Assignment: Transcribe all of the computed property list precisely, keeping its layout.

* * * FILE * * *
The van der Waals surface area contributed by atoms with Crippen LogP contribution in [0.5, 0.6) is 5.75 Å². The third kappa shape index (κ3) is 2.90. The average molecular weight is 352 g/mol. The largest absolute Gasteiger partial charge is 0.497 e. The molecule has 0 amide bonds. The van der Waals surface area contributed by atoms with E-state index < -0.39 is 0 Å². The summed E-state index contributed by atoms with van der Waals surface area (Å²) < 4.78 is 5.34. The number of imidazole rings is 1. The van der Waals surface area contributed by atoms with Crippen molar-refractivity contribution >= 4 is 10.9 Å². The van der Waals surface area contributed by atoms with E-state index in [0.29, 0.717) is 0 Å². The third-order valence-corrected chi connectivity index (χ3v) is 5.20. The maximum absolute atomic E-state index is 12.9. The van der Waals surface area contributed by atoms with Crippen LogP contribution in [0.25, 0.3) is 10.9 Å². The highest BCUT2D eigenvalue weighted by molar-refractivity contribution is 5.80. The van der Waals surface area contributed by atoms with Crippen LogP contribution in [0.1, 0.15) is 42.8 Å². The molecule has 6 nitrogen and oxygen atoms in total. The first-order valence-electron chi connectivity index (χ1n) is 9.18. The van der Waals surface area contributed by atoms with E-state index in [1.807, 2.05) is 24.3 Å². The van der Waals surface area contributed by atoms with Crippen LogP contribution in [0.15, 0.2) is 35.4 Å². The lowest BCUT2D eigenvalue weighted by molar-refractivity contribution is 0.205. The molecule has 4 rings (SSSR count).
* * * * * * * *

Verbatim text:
The van der Waals surface area contributed by atoms with Crippen LogP contribution in [0.5, 0.6) is 5.75 Å². The third kappa shape index (κ3) is 2.90. The average molecular weight is 352 g/mol. The largest absolute Gasteiger partial charge is 0.497 e. The molecule has 0 amide bonds. The van der Waals surface area contributed by atoms with E-state index < -0.39 is 0 Å². The summed E-state index contributed by atoms with van der Waals surface area (Å²) < 4.78 is 5.34. The number of imidazole rings is 1. The van der Waals surface area contributed by atoms with Crippen molar-refractivity contribution >= 4 is 10.9 Å². The van der Waals surface area contributed by atoms with E-state index in [0.29, 0.717) is 0 Å². The third-order valence-corrected chi connectivity index (χ3v) is 5.20. The maximum absolute atomic E-state index is 12.9. The van der Waals surface area contributed by atoms with Crippen LogP contribution in [0.25, 0.3) is 10.9 Å². The highest BCUT2D eigenvalue weighted by molar-refractivity contribution is 5.80. The van der Waals surface area contributed by atoms with Crippen LogP contribution in [0.1, 0.15) is 42.8 Å². The molecule has 6 nitrogen and oxygen atoms in total. The first-order valence-electron chi connectivity index (χ1n) is 9.18. The van der Waals surface area contributed by atoms with E-state index in [1.807, 2.05) is 24.3 Å². The van der Waals surface area contributed by atoms with Crippen LogP contribution in [0.15, 0.2) is 35.4 Å². The lowest BCUT2D eigenvalue weighted by molar-refractivity contribution is 0.205. The molecule has 4 rings (SSSR count).